Many organizations realize that increasing amounts of \Big Data" (in the broadest sense of the word) need to be used intelligently in order to compete with other organizations in terms of efficiency, speed and service. However, the goal is not to collect as much data as possible. The real challenge is to turn event data into valuable insights. Only process mining techniques directly relate event data to end-to-end business processes [1]. Existing business process modeling approaches generating piles of process models are typically disconnected from the real processes and information systems. Data oriented analysis techniques (e.g., data mining and machines learning) typically focus on simple classification, clustering, regression, or rule-learning problems.

    Fig 2) Traditional Model for Process mining.

    Process mining techniques can be used to extract knowledge from event data, discover models, align logs and models, measure conformance, diagnose bottlenecks, and predict future events. Today's processes leave many trails in data bases, audit trails, message logs, transaction logs, etc. (Refer Fig 2) Therefore; it makes sense to relate these event data to process models independent of their particular notation. [7]Process models discovered based on the actual behavior tend to be very different from the process models made by humans. Moreover, conformance checking techniques often reveal important deviations between models and reality.

    Traditionally, process models and system specifications tend to be static and disconnected from the real processes and system. Process mining techniques provide a means to establish a direct connection between processes, models, and systems. Moreover, event data can be used to breathe life into process models and unite domain experts, IT experts and managers. The growing interest in process mining is illustrated by the Process Mining Manifesto [6] recently released by the IEEE Task Force on Process Mining.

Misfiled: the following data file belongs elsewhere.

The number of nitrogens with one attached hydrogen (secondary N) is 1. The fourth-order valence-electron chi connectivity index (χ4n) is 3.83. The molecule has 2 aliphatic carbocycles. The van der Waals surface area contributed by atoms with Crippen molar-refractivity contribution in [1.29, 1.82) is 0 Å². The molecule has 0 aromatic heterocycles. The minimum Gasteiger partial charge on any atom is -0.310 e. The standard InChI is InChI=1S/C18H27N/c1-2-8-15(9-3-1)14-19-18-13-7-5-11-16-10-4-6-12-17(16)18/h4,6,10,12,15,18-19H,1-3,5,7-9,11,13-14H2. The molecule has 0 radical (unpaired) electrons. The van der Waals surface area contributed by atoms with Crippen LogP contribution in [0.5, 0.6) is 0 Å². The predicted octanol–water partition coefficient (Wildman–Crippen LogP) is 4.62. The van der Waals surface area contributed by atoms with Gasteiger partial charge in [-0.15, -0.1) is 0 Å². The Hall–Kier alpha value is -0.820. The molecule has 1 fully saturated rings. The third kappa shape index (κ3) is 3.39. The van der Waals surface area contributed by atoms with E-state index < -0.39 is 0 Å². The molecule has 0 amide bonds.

This manifesto is supported by 53 organizations and 77 process mining experts contributed to it. The process mining spectrum is quite broad and includes techniques for process discovery, conformance checking, model repair, and role discovery, bottleneck analysis, predicting the remaining flow time, and recommending next steps. Over the last decade hundreds of process mining techniques have been proposed. A process discovery technique uses as input an event log consisting of a collection of traces (i.e., sequences of events) and constructs a process model (Petri net, BPMN model or similar) that \adequately" describes the observed behavior.

    A conformance checking technique uses as input an event log and a process model, and subsequently

    diagnoses differences between the observed behavior (i.e., traces in the event log) and the modeled behavior (i.e., possible runs of the model). Different process model notations can be used, e.g., BPMN models, BPEL specifications, UML activity diagrams, Statecharts, C-nets, or heuristic nets. MXML or XES ( are two typical formats for storing event logs ready for process mining [2][16]. The incredible growth of event data poses new challenges [17]. As event logs grow, process mining techniques need to become more efficient and highly scalable. Dozens of process discovery [1, 11, 12, 16, 30, 18,